Mayans may offer drought management lessons
Tikal — When anthropologist Vernon Scarborough and colleagues began their investigation of Tikal, an ancient Mayan city in present-day Guatemala, they only intended to confirm previous accounts of the evolution of the city's water systems. What they found, however, could have consequences for today's societies dealing with water shortages.
Taking advantage of the few months between 2009 and 2010 that the semi-tropical Tikal was dry, researchers had the opportunity to understand how preclassical and classical Mayans (spanning roughly 600 B.C.E. to 800 A.D.) managed to survive environmental and social conditions many haven't, focusing on three reservoir systems: the Temple Reservoir, the Corriental Reservoir and the Palace Dam -- the largest manmade hydraulic feat in the entire Mayan territory.
When the Mayans initially colonized Tikal, Scarborough said, they had the luxury of springs as principal water sources. The springs were self-replenishing in large part due to the porous limestone composition of the landscape, which allowed water to get through the ground and into the spring.
With time, though, the Mayans were forced to accommodate the growing population by paving the land and building more housing, covering up the limestone.
"When you do that, you cut down the potential for recharging the springs," said Scarborough, a professor of anthropology at the University of Cincinnati, "but any rain that falls on that surface can now be moved into a reservoir."
The Mayans were able to construct an extensive water system, replete with channels, tanks to store water collected during the wet months, dams to gradually ration water during dry months, sluice gates to better control water distribution and switching stations that controlled the directional flow of water. But their new system presented them with new problems.
With humans and drinking water crossing paths on the surface, the water was at great risk of contamination, Scarborough said.
By mapping the topography of the surface, creating trenches near the waterways and taking cores (undisturbed cylindrical strata samples of the sediment), the researchers were able to identify where sediments came from, and how old they were. Researchers were also able to confirm the past research and, more importantly, extrapolate that the Mayans didn't just transport water - they made it better.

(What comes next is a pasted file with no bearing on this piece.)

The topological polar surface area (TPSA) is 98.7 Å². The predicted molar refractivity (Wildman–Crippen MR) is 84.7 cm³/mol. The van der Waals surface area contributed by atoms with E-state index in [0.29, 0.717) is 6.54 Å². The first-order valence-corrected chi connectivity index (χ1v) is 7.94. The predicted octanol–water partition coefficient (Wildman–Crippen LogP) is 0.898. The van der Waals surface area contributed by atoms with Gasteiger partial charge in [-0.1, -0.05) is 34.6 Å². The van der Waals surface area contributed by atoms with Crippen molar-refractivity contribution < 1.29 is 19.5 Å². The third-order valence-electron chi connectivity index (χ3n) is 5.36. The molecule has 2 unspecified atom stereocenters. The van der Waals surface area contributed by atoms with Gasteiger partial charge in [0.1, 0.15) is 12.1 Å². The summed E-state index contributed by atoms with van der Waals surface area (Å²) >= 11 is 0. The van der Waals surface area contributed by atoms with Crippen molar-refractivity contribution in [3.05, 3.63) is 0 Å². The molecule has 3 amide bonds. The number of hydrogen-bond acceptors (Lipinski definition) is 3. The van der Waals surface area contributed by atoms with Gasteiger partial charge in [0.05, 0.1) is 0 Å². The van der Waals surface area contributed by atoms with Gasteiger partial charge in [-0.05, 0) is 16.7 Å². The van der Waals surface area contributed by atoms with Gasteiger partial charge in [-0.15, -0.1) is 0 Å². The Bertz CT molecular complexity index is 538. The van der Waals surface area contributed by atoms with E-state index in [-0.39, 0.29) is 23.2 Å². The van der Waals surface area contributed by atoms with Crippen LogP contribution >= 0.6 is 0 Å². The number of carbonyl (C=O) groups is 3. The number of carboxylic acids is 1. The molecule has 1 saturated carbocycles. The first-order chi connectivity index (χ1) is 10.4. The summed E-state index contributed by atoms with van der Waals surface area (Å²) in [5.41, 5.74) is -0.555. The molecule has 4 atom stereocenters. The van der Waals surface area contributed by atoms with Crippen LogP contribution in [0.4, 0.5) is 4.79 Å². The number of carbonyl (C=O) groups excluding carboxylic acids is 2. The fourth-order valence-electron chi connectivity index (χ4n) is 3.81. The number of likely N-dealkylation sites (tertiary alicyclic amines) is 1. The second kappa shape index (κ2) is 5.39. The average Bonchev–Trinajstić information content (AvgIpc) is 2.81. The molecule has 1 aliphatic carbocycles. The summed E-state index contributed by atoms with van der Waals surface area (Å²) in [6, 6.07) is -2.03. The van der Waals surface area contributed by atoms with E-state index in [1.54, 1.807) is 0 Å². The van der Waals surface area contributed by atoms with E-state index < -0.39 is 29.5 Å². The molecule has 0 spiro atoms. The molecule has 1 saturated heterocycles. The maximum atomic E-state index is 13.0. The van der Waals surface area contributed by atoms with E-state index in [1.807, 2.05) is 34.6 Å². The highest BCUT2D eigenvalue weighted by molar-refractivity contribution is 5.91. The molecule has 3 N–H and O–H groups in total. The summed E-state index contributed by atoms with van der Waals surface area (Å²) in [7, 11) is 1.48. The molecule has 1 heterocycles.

Examination of the sediment cores revealed numerous layers of quartz sand. The researchers, who knew that natural quartz sand wasn't a regular feature of the Tikal region, realized that the Mayans had most likely imported the sand to direct and filter runoff, making even surface water safe for consumption. Researchers know there was a silting tank (a sand filter) at the Temple Reservoir, and concluded they were likely at the other reservoirs also.
"You've got to have a clean water source, and we have one scenario now," Scarborough said. "But be mindful, it's not going to filter out everything." Based on his knowledge of similar societies in Egypt and, most recently, Cambodia, Scarborough believes that the filtration process was occasionally augmented by boiling water or simply drinking fermented (and thus cleansed) liquids.
"It wouldn't take a stretch intellectually that that's what they were doing in the past in a place like Tikal," Scarborough said. "The question is, to what degree."
The real question, though, is whether these revelations about the past could have a measure of influence in the present or future.
"People say that history repeats itself, but we need hard facts to say that that's the case. But I think our study could give us a window into that," he said.
Scarborough, whose main research interest is the comparison of water systems between contemporary societies, believes it is important to determine whether societies without contact develop similar water systems.
"When you have different parts of the world with different histories that came to the same conclusion, you come closer to explaining certain kinds of behavior. And that leads to questions about answering sustainability," he said. "What kinds of lessons can help us in the future project how people will adapt to certain environments? That's where archaeology's most helpful."
The thought, Scarborough said, is that knowledge of what worked for ancient low-tech societies might help today's low-tech societies compensate for limited water access.
In order to do that, though, researchers will have to conduct experiments exploring the accuracy of their interpretations of ancient water systems -- and he wants to be a part of the process.
"I think we have the outline of how they did it," Scarborough said of how the waterways were built. "We have a blueprint -- but it would be advisable to tighten it up, to see if there are any nuances that we're missing and test what we think we've learned. You want to be as careful as possible if you're going to take a model and apply it somewhere else."
Even if the systems do work, though, Scarborough said that not everyone will want it.
"You can't just take a technology and throw it on some group and hope it works. Can this system, with present day society, be accepted? The question isn't only about the functionality, if it works or not, but also whether or not it's going to be received politically and ideologically by another group," Scarborough said.
But Scarborough thinks further research is worth it.
"Humans have a short-term view of their future, and this is an opportunity to look at what we're really facing."